thumbnailFigure 11. Regression analysis for a similar correlation of small chromosomes F- to G-groups and Y chromosome as in Fig. 10. Here the chromosomal distribution [center/periphery (Y-axis)] are correlated with the gene density of each chromosome.

Conclusion

It could be demonstrated that MCB combined with S-FISH is a powerful tool for a three-dimensional analysis of chromosome position in sperm interphase nuclei. The topology in interphase nucleus of human is organized in a non-random way driven by chromosome size and gene density. This is now not only clear for lymphocytes but also for sperm. Interestingly for most of the chromosomes the distribution of the territories seem to be similar in sperm and lymphocytes [31] apart from the acrocentric chromosomes as previously discussed [11].

Further combined application of multicolor banding with three-dimensional analysis in various tissues will provide to a better understanding of interphase architecture in human. Future studies in sperm of patients with unexplained fertility problems may characterize yet unknown mechanisms of infertility, as Cremer and colleagues postulated in 2004 [32]: the nuclear architecture may be an integrated part of the epigenetic mechanisms.

Methods

Human sperm

Human sperm sample was collected in a sterile container after 3 days of sexual abstinence from a fertile, 30 year-old man with normal seminal parameters and normal karyotype. After liquefaction at room temperature, the samples was washed three times in 1 × phosphate-buffered saline by centrifugation (5 min at 2000 rpm) and fixed in fresh fixative (1:3 glacial acetic acid: methanol) [33].

Suspension-fluorescence in situ hybridization (S-FISH)

S-FISH on interphase sperm cells was done as previously reported [11]. 30 cells were evaluated per chromosome i.e. overall 720 interphase nuclei were analyzed. The same number of evaluated cells per chromosome was chosen in comparable previous studies [11,29].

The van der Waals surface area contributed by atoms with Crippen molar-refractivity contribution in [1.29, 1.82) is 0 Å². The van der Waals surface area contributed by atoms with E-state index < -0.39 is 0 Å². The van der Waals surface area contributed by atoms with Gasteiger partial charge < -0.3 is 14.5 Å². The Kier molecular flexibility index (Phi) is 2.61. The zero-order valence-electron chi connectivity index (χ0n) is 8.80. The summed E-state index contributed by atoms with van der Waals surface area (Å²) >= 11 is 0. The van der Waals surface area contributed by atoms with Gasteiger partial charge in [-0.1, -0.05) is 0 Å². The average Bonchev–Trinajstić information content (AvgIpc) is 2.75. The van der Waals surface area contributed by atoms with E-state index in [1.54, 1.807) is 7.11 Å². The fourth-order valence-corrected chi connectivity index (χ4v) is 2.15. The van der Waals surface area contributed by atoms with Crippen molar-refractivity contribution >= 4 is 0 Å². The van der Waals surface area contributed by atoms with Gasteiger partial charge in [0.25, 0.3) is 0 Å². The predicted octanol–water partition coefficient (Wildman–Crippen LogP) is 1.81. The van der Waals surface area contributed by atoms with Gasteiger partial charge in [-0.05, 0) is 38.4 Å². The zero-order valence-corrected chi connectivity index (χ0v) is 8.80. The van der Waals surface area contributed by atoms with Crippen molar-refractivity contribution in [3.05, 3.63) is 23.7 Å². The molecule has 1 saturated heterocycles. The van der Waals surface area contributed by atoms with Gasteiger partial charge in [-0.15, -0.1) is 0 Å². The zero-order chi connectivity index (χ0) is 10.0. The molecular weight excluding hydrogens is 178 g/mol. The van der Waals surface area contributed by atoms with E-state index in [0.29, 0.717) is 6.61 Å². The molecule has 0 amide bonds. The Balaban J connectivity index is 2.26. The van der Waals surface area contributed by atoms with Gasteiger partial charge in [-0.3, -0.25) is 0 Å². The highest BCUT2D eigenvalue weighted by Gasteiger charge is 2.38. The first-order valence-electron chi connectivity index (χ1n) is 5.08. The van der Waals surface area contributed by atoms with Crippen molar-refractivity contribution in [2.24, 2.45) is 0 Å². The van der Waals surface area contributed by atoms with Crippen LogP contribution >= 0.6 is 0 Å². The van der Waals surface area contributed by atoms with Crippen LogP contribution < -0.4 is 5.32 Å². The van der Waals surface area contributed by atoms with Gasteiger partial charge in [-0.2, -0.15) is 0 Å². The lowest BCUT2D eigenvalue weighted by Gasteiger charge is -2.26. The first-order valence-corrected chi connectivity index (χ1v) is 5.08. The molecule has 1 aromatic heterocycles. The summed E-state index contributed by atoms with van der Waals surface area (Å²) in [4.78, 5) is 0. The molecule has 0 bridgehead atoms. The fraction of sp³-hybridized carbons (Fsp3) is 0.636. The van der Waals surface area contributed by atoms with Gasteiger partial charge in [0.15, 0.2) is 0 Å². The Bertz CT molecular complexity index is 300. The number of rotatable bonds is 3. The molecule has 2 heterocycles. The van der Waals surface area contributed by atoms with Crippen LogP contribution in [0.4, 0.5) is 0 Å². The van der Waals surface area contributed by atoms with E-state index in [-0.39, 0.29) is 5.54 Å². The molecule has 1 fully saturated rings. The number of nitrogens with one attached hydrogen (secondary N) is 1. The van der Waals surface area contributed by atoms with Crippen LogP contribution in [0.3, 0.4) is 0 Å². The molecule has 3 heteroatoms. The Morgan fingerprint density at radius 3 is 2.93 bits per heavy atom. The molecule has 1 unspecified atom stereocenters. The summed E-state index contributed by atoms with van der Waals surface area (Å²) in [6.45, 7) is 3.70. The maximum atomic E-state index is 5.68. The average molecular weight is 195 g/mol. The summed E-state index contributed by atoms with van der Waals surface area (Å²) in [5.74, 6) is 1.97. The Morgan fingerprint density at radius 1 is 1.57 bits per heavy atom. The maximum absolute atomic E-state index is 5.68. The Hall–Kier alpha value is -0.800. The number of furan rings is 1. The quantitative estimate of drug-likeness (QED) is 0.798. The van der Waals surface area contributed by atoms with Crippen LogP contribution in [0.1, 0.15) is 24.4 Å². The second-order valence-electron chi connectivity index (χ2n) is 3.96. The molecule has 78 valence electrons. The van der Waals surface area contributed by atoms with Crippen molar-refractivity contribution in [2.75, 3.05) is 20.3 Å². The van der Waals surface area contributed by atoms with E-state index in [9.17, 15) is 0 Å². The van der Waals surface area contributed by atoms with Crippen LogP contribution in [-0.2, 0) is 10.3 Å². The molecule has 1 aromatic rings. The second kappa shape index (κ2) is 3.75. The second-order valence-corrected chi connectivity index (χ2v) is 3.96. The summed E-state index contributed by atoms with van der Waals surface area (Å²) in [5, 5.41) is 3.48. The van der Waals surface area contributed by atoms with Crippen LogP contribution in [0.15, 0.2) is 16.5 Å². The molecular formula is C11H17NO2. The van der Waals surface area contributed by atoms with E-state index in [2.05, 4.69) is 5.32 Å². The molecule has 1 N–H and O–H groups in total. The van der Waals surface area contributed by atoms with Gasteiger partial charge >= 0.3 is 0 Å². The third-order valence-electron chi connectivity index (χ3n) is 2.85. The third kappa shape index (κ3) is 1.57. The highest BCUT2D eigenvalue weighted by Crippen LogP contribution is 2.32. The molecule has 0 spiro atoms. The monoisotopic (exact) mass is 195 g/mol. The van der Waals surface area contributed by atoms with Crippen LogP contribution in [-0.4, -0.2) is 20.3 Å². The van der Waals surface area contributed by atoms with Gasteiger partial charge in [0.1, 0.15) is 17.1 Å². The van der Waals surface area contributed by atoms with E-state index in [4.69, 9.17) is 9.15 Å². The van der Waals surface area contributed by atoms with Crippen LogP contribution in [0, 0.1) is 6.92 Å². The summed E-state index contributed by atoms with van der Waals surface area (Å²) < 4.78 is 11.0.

Evaluation

Analysis of chromosomal position in sperm included several parameters. The localization of chromosomes in periphery or center was determined. For that the sperm was divided into two spheres and 50% of the radius of cell was defined as central, the remainder as peripheral (Figs. 1, 2, 3). As the sperm axis can be determined in DAPI-staining (see [11] and Fig. 1a) it is also possible to define chromosomal localization as head, middle and tail parts of the sperm (Figs. 1; 4, 5). Moreover, it was determined if the chromosomes located along the longitudinal axis of the sperm or not. Chromosomes were defined as axial when the deviation was less the 45° and/or the chromosome was not entangled (Figs. 1; 6, 7). The latter was also registered by distinguishing linear and non-linear configuration of chromosomes (Figs. 1; 8, 9). Finally, the orientation concerning the short p- and long q-arms of sperm chromosomes towards the head of sperm was recorded (Fig. 1; Tab. 1).

Statistics

Statistical analysis was performed using Student's t-test and One Way ANOVA (Analysis of Variance) to determine significant differences of chromosome's arrangement in sperm. Statistical significance was defined as p < 0.05.

Estimation of similarity in a position and orientations between various chromosomes was done with the application of cluster analysis (Figs. 3, 5, 7 and 9). The purpose of this algorithm is to correlate chromosomes within clusters, which are depicted as hierarchical trees. Linkage distances between chromosomes are computed based of Euclidean distances. This is simply the geometric distance in the multidimensional space. For analysis of dependence of chromosomes distribution on periphery and the center of sperm from the length and relative gene density of chromosomes, the regression analysis was used (Figs. 10, 11).

Competing interests

The authors declare that they have no competing interests.

Authors' contributions

MM, FH and SB did 3-D-FISH in human sperm. FP and SB provided and prepared the human sperm pellet. FH, KM and AW adapted the S-FISH protocol for MCB-probes. FP, AW, RA, IS, TL have been involved in drafting the manuscript and revising it critically for important intellectual content.

Acknowledgements

This study was supported in parts by the DAAD (A0704616/Ref326), the Evangelische Studienwerk e.V. Villigst, the Ernst-Abbe-Stiftung, the IZKF Jena and the DFG (LI 820/9-1, 436 ARM 17/11/06, 436 RUS 17/88/06, LI 820/11-1, LI 820/13-1, LI 820/15-1, LI 820/21-1).